Chair Tom Wheeler
We had some cold days this November and some exceptional snows in the southern and western portions of St. Lawrence County. Yet the winter forecast promises a more normal winter rather than the unrelenting cold of last winter. Some complain about our long north country winters, but our location also provides us opportunity for varied winter recreation. Unlike more southerly areas where every winter snowstorm is followed shortly by slush, the Adirondacks usually maintains its snow cover so that we can snowshoe or ski in temperatures in which the snow does not stick to the skis (or snowshoes) and we can glide through the woods.
Winter also brings some interesting birds down from the far north: roughlegged hawks, red polls, and perhaps a pine grosbeak. Last year there was an influx of snowy owls... and this might be repeated this year in this area, as I observed one the day after Thanksgiving in Lisbon. Alison Charles’s picture of a snowy owl from last winter won the grand prize in our photo contest and this and other contest winners can be seen on our website. They are beautiful birds... keep your eyes open and you might see one.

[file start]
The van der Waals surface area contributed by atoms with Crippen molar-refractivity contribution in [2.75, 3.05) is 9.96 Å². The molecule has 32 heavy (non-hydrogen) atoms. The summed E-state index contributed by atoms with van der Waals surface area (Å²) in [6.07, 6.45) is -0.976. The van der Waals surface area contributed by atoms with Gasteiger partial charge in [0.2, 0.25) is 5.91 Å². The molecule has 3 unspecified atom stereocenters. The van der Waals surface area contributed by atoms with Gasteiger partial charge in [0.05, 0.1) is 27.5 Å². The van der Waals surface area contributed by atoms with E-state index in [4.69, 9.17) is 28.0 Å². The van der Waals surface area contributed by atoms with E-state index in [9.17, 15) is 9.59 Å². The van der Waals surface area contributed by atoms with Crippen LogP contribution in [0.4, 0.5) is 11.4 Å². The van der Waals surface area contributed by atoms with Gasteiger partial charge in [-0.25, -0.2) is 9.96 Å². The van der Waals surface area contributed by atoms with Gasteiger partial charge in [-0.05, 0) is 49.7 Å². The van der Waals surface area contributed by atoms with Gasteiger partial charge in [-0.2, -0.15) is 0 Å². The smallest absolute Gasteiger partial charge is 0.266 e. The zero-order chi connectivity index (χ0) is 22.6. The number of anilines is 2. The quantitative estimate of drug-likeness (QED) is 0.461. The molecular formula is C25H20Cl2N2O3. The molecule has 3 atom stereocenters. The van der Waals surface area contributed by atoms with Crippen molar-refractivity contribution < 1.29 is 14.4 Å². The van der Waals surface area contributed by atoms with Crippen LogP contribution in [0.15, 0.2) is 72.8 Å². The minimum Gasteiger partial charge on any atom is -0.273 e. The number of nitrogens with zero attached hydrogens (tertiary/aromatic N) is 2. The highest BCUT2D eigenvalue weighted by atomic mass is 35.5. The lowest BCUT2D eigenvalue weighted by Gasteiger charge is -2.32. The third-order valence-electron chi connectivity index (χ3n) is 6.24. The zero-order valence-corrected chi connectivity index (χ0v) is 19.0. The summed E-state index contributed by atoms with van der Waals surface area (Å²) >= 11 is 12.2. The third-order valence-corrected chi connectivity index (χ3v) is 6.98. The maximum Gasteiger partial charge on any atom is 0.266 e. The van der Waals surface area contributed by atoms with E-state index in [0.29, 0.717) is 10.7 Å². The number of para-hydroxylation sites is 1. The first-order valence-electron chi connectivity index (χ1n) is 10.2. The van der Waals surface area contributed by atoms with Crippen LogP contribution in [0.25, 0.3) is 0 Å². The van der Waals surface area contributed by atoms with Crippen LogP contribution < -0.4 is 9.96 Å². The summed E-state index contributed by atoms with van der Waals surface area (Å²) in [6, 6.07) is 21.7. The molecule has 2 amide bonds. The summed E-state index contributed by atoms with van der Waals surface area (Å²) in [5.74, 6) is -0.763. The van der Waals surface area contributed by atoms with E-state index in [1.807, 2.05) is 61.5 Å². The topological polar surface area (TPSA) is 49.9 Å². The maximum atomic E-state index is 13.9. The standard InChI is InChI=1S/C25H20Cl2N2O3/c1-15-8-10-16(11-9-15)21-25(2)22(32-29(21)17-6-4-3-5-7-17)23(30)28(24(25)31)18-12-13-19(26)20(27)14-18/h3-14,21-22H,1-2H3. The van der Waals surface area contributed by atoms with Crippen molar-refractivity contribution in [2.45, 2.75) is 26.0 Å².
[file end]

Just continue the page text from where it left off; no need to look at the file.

The winter can be a time of extremes. But it is also a time of outstanding natural beauty and exhilarating outdoor experiences. In the mountains the sky can seem such a majestic blue contrasting with the stark white of snow on the trees and slopes. The bugs don’t bite, there is no mud, the rocks are covered in snow. One can glide down hill. A few minutes of physical exercise and you are warm. The years I spent doing the forty six high peaks in the winter were also the years when the winter seemed to pass most quickly. Instead of wishing for winter to end, I was wishing for winter to be longer. I encourage everyone to get out and enjoy. You might see a snowy owl!